Aileen’s 2019 Accomplishments, Hopes and Challenges for 2020 (pls share widely!)

With 2019 nearly over and 2020 fast approaching, we at Aileen’s are super excited about what we have accomplished this year. Leslie and I (Emi) have been dreaming of a place like Aileen’s for many years, but it was less than a year ago when we learned about the potential County funding for new services for people engaging in/experiencing sex trade and actually began working on starting it. We invited in other women who share backgrounds in the (mostly) street-based sex trade, and together we built Aileen’s.

We opened our community organizing and hospitality space on Pac Highway in April. Using the space, we provided welcoming and accepting community for a diverse group of women, along with food, clothes, harm reduction supplies, opportunities to get involved, and more. Our contract with King County began in October, which allowed us to hire Leslie as the full-time director and lead case manager and Evan as a part-time program coordinator.

Our peer leadership project also began in October, which offers stipends for our peers (women experiencing homelessness and other adversities and are or have been in the sex trade) to lead our various programs, including harm reduction community outreach, community-based action research, social justice education and arts, and now operating the drop-in hospitality hours themselves. These opportunities are combined with intensive case management where peers receive support addressing barriers and working on the goals they set, including housing, healthcare, legal issues, family reunification, and employment, among others. Peer leadership also have the chance to develop job and life skills such as time management, effective communication, and self-care.

Through these programs, our peers interact with the rest of the community members at encampments, other social service agencies, etc. making them leaders of their own communities, not just leaders of Aileen’s. People outside of Aileen’s family are beginning to recognize our peer leaders as valuable members of their communities who are bringing in life-saving harm reduction supplies and amplifying their voices through action research.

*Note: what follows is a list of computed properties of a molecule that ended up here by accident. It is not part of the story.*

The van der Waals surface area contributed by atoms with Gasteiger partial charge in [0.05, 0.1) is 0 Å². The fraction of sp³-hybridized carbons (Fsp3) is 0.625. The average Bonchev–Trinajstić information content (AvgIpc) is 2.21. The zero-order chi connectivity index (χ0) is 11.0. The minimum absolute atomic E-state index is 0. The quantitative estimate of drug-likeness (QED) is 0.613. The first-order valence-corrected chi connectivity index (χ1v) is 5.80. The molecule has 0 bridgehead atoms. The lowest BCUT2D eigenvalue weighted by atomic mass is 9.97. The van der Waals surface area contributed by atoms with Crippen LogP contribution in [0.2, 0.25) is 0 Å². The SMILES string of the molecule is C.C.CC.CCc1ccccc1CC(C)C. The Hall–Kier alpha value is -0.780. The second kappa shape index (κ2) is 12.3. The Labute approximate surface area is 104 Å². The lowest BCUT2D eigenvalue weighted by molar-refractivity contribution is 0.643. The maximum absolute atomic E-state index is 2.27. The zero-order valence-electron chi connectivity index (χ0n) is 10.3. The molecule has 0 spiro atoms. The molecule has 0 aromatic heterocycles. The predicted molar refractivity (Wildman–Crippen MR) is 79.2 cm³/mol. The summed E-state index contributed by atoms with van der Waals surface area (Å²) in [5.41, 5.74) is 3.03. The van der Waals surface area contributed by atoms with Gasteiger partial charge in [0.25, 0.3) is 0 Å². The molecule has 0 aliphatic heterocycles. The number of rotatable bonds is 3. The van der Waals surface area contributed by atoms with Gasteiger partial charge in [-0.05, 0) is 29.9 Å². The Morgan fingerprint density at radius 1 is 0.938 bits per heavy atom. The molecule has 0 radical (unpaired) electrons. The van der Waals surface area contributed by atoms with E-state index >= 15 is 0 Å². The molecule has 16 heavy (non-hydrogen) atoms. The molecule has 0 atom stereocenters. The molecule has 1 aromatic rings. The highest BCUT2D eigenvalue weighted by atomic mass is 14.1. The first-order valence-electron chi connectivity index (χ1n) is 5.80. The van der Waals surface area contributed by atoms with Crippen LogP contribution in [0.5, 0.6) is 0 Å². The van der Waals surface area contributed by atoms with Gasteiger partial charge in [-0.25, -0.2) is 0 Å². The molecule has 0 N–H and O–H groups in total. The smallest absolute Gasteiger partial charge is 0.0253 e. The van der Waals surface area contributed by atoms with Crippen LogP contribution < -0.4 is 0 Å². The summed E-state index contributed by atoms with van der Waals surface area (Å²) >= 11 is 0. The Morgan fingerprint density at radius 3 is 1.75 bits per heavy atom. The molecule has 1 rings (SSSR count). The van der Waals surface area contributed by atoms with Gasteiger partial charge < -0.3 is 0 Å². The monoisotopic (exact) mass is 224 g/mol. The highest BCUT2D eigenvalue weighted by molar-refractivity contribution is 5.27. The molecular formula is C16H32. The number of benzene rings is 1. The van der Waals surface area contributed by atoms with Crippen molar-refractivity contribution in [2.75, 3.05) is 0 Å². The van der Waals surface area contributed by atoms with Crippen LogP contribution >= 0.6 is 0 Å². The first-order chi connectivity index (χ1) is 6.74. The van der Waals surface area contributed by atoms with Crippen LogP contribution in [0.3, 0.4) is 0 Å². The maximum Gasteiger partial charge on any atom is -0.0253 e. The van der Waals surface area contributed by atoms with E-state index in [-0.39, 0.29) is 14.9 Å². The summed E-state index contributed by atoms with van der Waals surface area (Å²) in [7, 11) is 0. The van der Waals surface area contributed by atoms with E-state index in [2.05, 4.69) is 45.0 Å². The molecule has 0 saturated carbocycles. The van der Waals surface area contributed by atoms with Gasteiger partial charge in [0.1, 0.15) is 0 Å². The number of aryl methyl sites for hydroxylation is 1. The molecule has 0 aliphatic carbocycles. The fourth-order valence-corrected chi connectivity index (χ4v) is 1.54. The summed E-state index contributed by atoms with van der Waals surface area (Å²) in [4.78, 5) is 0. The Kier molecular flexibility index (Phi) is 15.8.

Peer successes so far include women addressing serious health issues, receiving STD, HIV, and hep C testing, and starting medication assisted opioid treatment through our partnership with King County street medicine team that shares Aileen’s space bi-weekly. One of our peers got a legit job, another visited her children for the first time in two years, several have received support around domestic violence and/or sexual assault, and multiple lives were literally saved through the Narcan distributed Aileen’s.

Maybe more than anything else Aileen’s has afforded our peers a chance to organize and bond as peers, both inside and outside of Aileen’s. One peer summed it up this way: “The female to female bonding and camaraderie are hard to find. Because of Aileen’s we look out for each other now. That can be drastically important. A woman could literally die out here and no one would even know.” Another says “I don’t come here to get a microwave burrito or a coat. That is nice and I appreciate it but that is not why I come to Aileen’s. I come here because of the acceptance. I come here so I won’t feel judged. I come for the love.”

The reality is that all of this programming is expensive. The multiyear funding from the County is mostly paying for staff salaries and peer leadership stipends, which is what we wanted them to fund, but we also have to raise additional money for rent, utilities, food, and emergency assistance fund. Our rent is pretty low right now, but our lease is up in March and we cannot stay at the current location because the Police Department is now planning to open a substation next door to us (is it us?). In addition, our space is too small and lacks desired amenities such as shower, washer/dryer, and kitchen. We must find another location soon that is affordable and not surrounded by police cars and surveillance cameras.

We have limited time frame to figure out what to do come April 2020. We need to have several thousands of dollars cash for move-in costs and for likely increased rent, and we need it quickly. That is why we are asking our friends and supporters to give us a little more financial contribution toward Aileen’s continued success. We especially would like to have more monthly donors–no amount is too large or two small–as it would bring more predictability and stability to our finances.